Over the past couple of years, a new position has popped up in the job listings throughout the SaaS/Cloud sector, and a new box has appeared on a fast-growing number of company organizational charts. Sometimes it’s as a sole contributor, in others as a very sizeable team; the new role may be listed under any  of the direct CxO reports to the CEO, or it may even be a direct report itself. The described duties and required skills of the position also show a lot of variation. The title can refer to some form of expert implementation project management or go all the way to de-facto, or even de-jure, ownership of the ongoing customer relationship. That there are increasing numbers of Customer Success managers and executives in SaaS/Cloud companies is clear. What is actually going on, and what it may mean, has yet to be determined.
Could a new profession be emerging? If so, how will it be defined? What does a Customer Success Manager do? That last question alone has brought a significant number of people from around the world to The HotLine Magazine in the past year. What is driving the creation of these new positions and the role? And what results have been produced? It’s time for a closer look.
Winning By Strategy and Design
Historically, new organizational roles in the technology industry have tended to be pushed onto companies rather than designed. An earlier tectonic shift, the explosive proliferation of access to computers, necessarily birthed the function of “technical” or “customer” Support. The structural result was a haphazard and resented break/fix function that has seldom worked to anyone’s satisfaction. Now the SaaS/Cloud sea change is beginning to force an organizational response to its inherent imperative of customer retention. Will that response end up being reactive, or proactive? Will your Customer Success Management team be designed, built and managed for its strategic purpose? Or will the process be chaotic, reacting to the winds of customer demand and organizational politics?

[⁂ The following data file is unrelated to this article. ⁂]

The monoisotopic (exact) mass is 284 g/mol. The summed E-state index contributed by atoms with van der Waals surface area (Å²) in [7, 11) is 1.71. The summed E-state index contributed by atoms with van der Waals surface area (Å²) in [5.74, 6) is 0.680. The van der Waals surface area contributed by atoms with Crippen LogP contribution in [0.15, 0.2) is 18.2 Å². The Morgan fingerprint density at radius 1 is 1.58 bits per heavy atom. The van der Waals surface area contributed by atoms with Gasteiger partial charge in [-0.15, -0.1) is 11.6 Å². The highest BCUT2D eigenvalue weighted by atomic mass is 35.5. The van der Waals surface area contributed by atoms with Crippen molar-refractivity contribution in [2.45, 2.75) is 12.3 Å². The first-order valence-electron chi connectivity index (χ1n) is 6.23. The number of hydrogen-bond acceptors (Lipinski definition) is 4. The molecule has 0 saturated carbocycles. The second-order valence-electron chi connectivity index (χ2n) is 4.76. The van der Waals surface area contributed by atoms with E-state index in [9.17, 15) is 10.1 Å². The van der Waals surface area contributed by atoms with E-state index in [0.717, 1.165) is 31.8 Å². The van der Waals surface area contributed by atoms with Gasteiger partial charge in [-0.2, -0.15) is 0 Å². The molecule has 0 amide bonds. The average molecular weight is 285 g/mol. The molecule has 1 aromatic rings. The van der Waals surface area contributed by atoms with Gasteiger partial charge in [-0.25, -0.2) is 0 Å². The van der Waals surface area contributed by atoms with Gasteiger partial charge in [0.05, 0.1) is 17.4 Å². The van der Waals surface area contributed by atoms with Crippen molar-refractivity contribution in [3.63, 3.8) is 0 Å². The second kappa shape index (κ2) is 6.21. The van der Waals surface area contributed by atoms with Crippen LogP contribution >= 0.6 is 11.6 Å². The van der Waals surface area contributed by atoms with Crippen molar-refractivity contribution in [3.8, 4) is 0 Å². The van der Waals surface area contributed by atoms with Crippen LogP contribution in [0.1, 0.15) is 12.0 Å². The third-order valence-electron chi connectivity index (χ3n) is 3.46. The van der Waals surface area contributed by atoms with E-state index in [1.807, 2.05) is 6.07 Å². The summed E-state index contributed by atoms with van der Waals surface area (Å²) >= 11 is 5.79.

The strategy of customer success management, and the design of the team, logically begins with ownership. When and where does accountability begin? I recently interviewed a VP of Customer Success who succinctly stated: “After go-live, we own the customer base, and are accountable for what we do with it.” That’s a very solid foundation for metrics and measurement. But for others, the picture is nowhere near as clean-cut. What is going on in the SaaS/Cloud community about CSM? And what might it mean?
We need data, models, metrics, approaches and options to fuel the discussion of design. The purpose of the Customer Success Management Initiative is to gather those resources. Two initial online surveys were developed. One was for companies who have chartered and established their CSM teams. The other was for companies who are in the planning phase. Both began with the strategy of customer success management, and proceeded to examine the key issues of process/workflow, people and technology.
An initial Report of the findings from the research was delivered as a webinar last February, and will be available in the Research Library here on The HotLine Magazine shortly.